NORTH CHICAGO, IL – As demand for COVID-19 testing skyrockets during the omicron surge, Abbott Labs officials soon hope to manufacture twice as many BinaxNOW rapid test kits as the company produced at its peak from previous waves of the coronavirus pandemic.
Robert Ford, CEO of Abbott, attributed the difficulty for consumers to find his company’s tests to the convergence of two factors.
“We’re seeing, obviously, a new variant, a fairly highly transmissible variant, in combination with a time of year when there’s a lot of travel – Thanksgiving and Christmas, people wanted to get together,” Ford said Thursday during ‘an interview with Bloomberg ON TV. “So the combination of these two factors has really had a pretty unprecedented demand here.”
Abbott first received emergency use authorization for the BinaxNOW coronavirus rapid test kits in August 2020. At the time, the company said they would be available for $ 5, although they were not initially available for home use. At the time the tests were cleared for home use in December 2020, the price was $ 25. Ford said the company produced up to 50 million tests per month in 2021.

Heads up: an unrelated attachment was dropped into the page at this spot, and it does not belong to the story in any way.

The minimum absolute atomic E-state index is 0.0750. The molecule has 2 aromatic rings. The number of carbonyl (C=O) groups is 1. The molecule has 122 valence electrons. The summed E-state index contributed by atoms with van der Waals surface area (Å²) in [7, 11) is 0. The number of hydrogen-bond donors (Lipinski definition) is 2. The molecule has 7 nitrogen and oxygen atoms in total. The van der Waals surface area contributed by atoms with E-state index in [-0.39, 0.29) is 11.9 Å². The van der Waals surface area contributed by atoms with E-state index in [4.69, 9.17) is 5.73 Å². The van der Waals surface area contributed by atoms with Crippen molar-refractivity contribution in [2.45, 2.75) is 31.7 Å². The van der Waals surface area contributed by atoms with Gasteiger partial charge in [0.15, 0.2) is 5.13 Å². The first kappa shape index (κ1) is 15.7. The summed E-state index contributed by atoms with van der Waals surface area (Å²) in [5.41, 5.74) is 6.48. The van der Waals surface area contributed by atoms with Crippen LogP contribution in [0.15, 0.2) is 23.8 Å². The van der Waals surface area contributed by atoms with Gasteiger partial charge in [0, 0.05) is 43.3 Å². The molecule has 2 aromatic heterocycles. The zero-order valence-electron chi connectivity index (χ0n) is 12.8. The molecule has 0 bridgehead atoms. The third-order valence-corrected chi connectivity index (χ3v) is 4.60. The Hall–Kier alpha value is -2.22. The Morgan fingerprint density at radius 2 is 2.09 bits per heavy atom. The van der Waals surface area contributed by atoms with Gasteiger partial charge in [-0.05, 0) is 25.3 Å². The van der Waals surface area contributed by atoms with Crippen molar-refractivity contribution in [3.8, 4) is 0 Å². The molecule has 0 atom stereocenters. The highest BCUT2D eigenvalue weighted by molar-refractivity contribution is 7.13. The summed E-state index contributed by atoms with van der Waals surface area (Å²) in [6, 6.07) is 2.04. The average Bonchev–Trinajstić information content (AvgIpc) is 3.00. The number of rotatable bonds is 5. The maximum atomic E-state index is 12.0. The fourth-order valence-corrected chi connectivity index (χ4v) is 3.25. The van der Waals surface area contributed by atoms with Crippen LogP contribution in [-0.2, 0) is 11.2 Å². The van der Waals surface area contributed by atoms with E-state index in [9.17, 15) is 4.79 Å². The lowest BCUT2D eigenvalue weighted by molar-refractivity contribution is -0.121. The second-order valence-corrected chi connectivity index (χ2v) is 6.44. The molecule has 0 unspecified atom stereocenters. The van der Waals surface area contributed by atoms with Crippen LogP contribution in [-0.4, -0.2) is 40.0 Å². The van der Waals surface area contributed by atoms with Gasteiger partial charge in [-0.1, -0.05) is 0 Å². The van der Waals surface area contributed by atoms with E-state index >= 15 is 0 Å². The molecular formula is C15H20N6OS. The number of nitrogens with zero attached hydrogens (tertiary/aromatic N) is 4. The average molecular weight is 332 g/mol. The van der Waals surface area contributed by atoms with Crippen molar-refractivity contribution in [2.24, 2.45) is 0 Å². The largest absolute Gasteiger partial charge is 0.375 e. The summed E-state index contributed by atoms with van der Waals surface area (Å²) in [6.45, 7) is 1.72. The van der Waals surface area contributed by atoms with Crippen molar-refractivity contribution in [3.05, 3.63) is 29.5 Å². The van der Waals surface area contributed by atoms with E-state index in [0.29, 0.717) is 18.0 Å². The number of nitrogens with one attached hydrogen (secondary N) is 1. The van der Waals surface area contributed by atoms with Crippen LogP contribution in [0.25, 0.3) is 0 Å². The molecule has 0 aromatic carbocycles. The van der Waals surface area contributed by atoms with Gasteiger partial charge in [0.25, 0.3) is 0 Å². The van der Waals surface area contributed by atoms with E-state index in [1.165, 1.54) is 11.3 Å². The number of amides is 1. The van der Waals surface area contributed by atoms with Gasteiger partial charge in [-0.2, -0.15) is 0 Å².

“We saw cases decrease in early 2021, so we had to speed up our manufacturing,” Ford said. “But as delta resuscitated it in the United States, we quickly reengaged our manufacturing, we got back to 50 million. This month we’ll be making 70 million, and I’m working with my team every day to see if I can get us to 100 million. “
The company previously announced that it had recently reopened its manufacturing facility in Gurnee, which closed last summer, as well as adding new machines to automate parts of the manufacturing process and hiring more. of workers in Maine. Company representatives said in November that Abbott is already producing more than 50 million BinaxNOW tests per month with the potential to increase.
“The supply chain is difficult,” said the CEO. “It’s tough for a lot of companies in all industries, isn’t it? But we made sure to manufacture our tests here in the US, so we built three factories here in the US just to doing COVID testing, so that we had a little more control over our supply chain. “